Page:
WNC Orchard Insect Populations for June 12, 2018
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First generation codling moth flight has subsided in both the mountains and piedmont locations. The only location where codling moth remains a threat, and where insecticidal control should continue, is where populations are historically high. This includes orchards adjacent to poorly managed orchards or where wooden apple bins (originating from other states) are stored.
We are in the midst of second-generation OFM flight, but as mentioned last week, this generation is usually of little threat where the first generation was adequately controlled. Based on recent observations in commercial orchards, there is very little if any damage by first-generation codling moth or OFM.
If an insecticide effective against TABM, such as Altacor (or Voliam Flexi), Delegate or Intrepid, has not been applied within the last two weeks, an application should be made within the next week.
Finally, we’re approaching that time of the year when apple aphids and potato leafhopper populations are beginning to appear. Both insects prefer to feed on new shoot growth. Now is a good time to scout orchards to determine the need for control. They are easily controlled with a range of neonicotinoids or closely related compounds, such as Admire, Assail, Actara, Closer, or Sivanto.
Learn more about southeastern apple insect pests at the Apple Insect Management page.
2018 Average Weekly Trap Captures*
|Insects per trap|
|Oriental Fruit Moth||5.7||13.0||16.0|
|Tufted Apple Bud Moth||12.0||11.0||1.0|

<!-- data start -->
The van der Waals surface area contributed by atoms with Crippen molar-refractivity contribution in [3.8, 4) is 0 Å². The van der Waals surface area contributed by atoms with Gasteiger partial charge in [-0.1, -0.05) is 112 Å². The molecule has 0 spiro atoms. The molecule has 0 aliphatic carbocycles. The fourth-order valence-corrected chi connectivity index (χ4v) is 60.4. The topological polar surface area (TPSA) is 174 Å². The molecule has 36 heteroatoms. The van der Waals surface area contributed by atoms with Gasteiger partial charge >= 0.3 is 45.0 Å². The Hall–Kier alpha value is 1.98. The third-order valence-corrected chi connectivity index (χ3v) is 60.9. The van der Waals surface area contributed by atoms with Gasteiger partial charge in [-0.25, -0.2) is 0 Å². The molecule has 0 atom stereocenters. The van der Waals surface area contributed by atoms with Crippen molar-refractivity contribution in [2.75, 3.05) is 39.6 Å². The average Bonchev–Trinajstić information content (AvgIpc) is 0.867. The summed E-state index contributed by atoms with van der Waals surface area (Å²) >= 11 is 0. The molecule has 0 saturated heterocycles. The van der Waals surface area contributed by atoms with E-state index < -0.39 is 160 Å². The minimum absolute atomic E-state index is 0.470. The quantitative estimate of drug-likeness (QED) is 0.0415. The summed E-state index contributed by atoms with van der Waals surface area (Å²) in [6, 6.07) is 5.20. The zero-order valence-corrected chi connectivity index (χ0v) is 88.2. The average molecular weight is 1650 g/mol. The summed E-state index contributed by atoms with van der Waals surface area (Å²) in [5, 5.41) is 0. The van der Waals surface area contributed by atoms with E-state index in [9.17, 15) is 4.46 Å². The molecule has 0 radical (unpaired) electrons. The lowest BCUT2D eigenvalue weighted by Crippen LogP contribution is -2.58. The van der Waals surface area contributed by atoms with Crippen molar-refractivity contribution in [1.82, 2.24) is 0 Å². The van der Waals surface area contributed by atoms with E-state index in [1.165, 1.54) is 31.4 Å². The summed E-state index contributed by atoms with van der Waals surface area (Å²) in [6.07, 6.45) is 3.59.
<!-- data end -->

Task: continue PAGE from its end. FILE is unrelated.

|Brown Marmorated Stink Bug (commercial – mountains)||1.3||1.7||1.5|
|Brown Marmorated Stink Bug (commercial – upper piedmont)||3.7||2.0||0.7|
|Brown Marmorated Stink Bug (research – unsprayed)||0.3||2.0||2.5|
|Spotted Tentiform Leafminer||0.0||0.0||40.0|
|Lesser Peachtree Borer||25.0||20.5||42.5|
|San Jose Scale||0.0||0.0||7.5|
*Note that averages presented here are intended only to illustrate the timing of insect emergence and fluctuations in population activity, and not as general indicators of population levels. Some orchards included in these averages have significantly higher or lower populations than most commercial orchards in the area, resulting in averages that are sometimes skewed from what is typical. The only way to have an accurate assessment of an individual orchard’s populations is to set up traps in that orchard.
2018 Accumulated Degree Days
|Codling Moth||Apr 30||501||654||797|
|Oriental Fruit Moth||Apr 2||883||1071||1249|
|Tufted Apple Bud Moth||May 4||564||752||929|
|About degree-day models: The degree day (DD) models predict adult emergence and egg hatch of each generation. They do not predict the intensity of populations, which can be assessed by using pheromone traps. Hence, the models should be used to help gauge the time period when control is most likely needed, and pheromone traps provide information on the need for and frequency of insecticide applications. For full details, read “IPM Practices for Selected Pests” in the Orchard Management Guide.|
ORIENTAL FRUIT MOTH:
TUFTED APPLE BUD MOTH: